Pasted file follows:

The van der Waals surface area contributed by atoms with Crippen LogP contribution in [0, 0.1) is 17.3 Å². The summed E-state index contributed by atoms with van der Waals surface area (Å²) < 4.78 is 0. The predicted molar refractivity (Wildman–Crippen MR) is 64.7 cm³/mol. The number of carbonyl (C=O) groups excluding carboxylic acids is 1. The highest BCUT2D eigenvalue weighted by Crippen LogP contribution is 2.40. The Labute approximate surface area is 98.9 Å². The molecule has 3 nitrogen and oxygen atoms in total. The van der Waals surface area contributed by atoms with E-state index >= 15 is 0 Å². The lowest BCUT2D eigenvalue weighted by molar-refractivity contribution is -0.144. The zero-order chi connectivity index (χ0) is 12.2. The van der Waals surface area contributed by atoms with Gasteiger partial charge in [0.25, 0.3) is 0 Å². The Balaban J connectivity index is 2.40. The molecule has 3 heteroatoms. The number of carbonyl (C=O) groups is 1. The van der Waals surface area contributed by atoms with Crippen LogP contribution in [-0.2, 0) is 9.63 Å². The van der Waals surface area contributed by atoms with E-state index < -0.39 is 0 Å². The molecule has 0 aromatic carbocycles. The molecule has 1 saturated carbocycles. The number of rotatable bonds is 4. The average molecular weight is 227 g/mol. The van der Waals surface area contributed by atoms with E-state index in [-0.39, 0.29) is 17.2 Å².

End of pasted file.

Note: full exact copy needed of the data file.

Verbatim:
The van der Waals surface area contributed by atoms with Crippen LogP contribution in [0, 0.1) is 17.3 Å². The summed E-state index contributed by atoms with van der Waals surface area (Å²) < 4.78 is 0. The predicted molar refractivity (Wildman–Crippen MR) is 64.7 cm³/mol. The number of carbonyl (C=O) groups excluding carboxylic acids is 1. The highest BCUT2D eigenvalue weighted by Crippen LogP contribution is 2.40. The Labute approximate surface area is 98.9 Å². The molecule has 3 nitrogen and oxygen atoms in total. The van der Waals surface area contributed by atoms with E-state index >= 15 is 0 Å². The lowest BCUT2D eigenvalue weighted by molar-refractivity contribution is -0.144. The zero-order chi connectivity index (χ0) is 12.2. The van der Waals surface area contributed by atoms with Gasteiger partial charge in [0.25, 0.3) is 0 Å². The Balaban J connectivity index is 2.40. The molecule has 3 heteroatoms. The number of carbonyl (C=O) groups is 1. The van der Waals surface area contributed by atoms with Crippen LogP contribution in [-0.2, 0) is 9.63 Å². The van der Waals surface area contributed by atoms with E-state index < -0.39 is 0 Å². The molecule has 0 aromatic carbocycles. The molecule has 1 saturated carbocycles. The number of rotatable bonds is 4. The average molecular weight is 227 g/mol. The van der Waals surface area contributed by atoms with E-state index in [-0.39, 0.29) is 17.2 Å².